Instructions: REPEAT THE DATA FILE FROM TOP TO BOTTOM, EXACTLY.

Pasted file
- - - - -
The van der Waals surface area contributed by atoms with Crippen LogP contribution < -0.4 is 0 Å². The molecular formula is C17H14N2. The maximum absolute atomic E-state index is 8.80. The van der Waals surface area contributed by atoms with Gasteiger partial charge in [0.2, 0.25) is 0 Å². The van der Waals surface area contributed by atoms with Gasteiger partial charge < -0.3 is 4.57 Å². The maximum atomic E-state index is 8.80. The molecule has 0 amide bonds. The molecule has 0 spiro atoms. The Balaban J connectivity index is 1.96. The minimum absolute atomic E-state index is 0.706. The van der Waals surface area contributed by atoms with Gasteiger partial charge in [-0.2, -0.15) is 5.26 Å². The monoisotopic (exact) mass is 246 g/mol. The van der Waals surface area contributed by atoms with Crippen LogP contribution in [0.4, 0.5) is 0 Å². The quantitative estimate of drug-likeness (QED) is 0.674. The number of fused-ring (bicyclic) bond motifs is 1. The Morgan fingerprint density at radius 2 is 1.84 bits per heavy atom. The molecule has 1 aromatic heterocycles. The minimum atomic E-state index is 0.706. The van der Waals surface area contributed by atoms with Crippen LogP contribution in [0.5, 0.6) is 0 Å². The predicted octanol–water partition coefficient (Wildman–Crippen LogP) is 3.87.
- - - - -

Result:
The van der Waals surface area contributed by atoms with Crippen LogP contribution < -0.4 is 0 Å². The molecular formula is C17H14N2. The maximum absolute atomic E-state index is 8.80. The van der Waals surface area contributed by atoms with Gasteiger partial charge in [0.2, 0.25) is 0 Å². The van der Waals surface area contributed by atoms with Gasteiger partial charge < -0.3 is 4.57 Å². The maximum atomic E-state index is 8.80. The molecule has 0 amide bonds. The molecule has 0 spiro atoms. The Balaban J connectivity index is 1.96. The minimum absolute atomic E-state index is 0.706. The van der Waals surface area contributed by atoms with Gasteiger partial charge in [-0.2, -0.15) is 5.26 Å². The monoisotopic (exact) mass is 246 g/mol. The van der Waals surface area contributed by atoms with Crippen LogP contribution in [0.4, 0.5) is 0 Å². The quantitative estimate of drug-likeness (QED) is 0.674. The number of fused-ring (bicyclic) bond motifs is 1. The Morgan fingerprint density at radius 2 is 1.84 bits per heavy atom. The molecule has 1 aromatic heterocycles. The minimum atomic E-state index is 0.706. The van der Waals surface area contributed by atoms with Crippen LogP contribution in [0.5, 0.6) is 0 Å². The predicted octanol–water partition coefficient (Wildman–Crippen LogP) is 3.87.